Windows 10 in the past year became the most popular operating system in the world, overtaking the ageing Windows 7 which previously held this crown.
At the end of 2018 Windows 7 was finally eclipsed by Windows 10, with the flagship Microsoft OS moving into pole position after three years of trying.
In December 2018 Windows 10 became the most popular OS in the world, according to stats from NetMarketShare.
And since then it has steadily increased the gap to its ageing sibling, but recent stats still give Windows 7 a hefty share of the OS market.
NetMarketShare stats for May 2019 puts Windows 7 as having a 35.44 per cent chunk of the OS marketplace compared to Windows 10’s 45.73 per cent slice.
And those running the older Microsoft OS have been put on alert about a security threat which could be “as damaging as WannaCry”.
In May Microsoft revealed a major Windows security vulnerability that could lead to a widespread “wormable” attack which spreads from PC to PC.
A similar flaw was behind the WannaCry attack in 2017 which caused worldwide mayhem, significantly impacting the computer systems of the NHS in the UK.
In the aftermath of the recent issue being discovered, which does not affect Windows 10, Microsoft released patches for old operating systems such as Windows XP and Windows 7.
But it’s been claimed by security experts that there are at least one million Windows systems that could be impacted by the latest flaw.
In a post online Robert Graham, from consultancy firm Errata Security, said: “Microsoft announced a vulnerability in it’s ‘Remote Desktop’ product that can lead to robust, wormable exploits.
“I scanned the Internet to assess the danger. I find nearly 1-million devices on the public Internet that are vulnerable to the bug.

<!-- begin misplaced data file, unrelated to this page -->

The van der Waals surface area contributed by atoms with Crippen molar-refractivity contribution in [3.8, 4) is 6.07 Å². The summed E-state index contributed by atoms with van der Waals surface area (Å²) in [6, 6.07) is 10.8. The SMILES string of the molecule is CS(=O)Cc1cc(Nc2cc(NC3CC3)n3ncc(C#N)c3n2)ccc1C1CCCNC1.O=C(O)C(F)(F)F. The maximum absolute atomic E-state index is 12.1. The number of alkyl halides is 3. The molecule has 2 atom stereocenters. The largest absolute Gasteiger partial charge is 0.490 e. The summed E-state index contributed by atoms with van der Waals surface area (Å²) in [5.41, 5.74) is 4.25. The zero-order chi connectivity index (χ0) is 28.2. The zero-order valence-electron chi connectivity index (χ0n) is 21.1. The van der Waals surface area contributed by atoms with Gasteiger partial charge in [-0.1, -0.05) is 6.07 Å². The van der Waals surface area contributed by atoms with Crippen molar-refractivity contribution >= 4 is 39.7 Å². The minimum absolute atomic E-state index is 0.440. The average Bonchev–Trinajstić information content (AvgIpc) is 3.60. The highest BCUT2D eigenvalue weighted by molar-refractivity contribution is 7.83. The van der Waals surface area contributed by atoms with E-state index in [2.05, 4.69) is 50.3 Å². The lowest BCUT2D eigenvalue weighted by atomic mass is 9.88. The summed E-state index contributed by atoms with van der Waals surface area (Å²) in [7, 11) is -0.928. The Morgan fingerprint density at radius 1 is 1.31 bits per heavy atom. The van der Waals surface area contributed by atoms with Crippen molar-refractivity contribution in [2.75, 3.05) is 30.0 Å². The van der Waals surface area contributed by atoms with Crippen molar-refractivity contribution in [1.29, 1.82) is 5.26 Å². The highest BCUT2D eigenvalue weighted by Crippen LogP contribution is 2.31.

“That means when the worm hits, it’ll likely compromise those million devices.
“This will likely lead to an event as damaging as WannaCry and notPetya from 2017 — potentially worse, as hackers have since honed their skills exploiting these things for ransomware and other nastiness.”
While Simon Pope, director of incident response at Microsoft’s Security Response Centre, said: “It’s been only two weeks since the fix was released and there has been no sign of a worm yet.
“This does not mean that we’re out of the woods. If we look at the events leading up to the start of the WannaCry attacks, they serve to inform the risks of not applying fixes for this vulnerability in a timely manner.
“Our recommendation remains the same.
“We strongly advise that all affected systems should be updated as soon as possible.
“It is possible that we won’t see this vulnerability incorporated into malware. But that’s not the way to bet.”
The latest security threat underlines the need to be running the latest software updates and patches.
Older operating systems don’t receive the support that Windows 10 does, with Windows 7 reaching its end of life next year.
After January 14 2020 Microsoft will no longer provide security updates or support for PCs running Windows 7.
Speaking about the end of Windows 7 support, the Redmond-based tech giant said: “Microsoft strongly recommends that you move to Windows 10 sometime before January 2020 to avoid a situation where you need service or support that is no longer available.”
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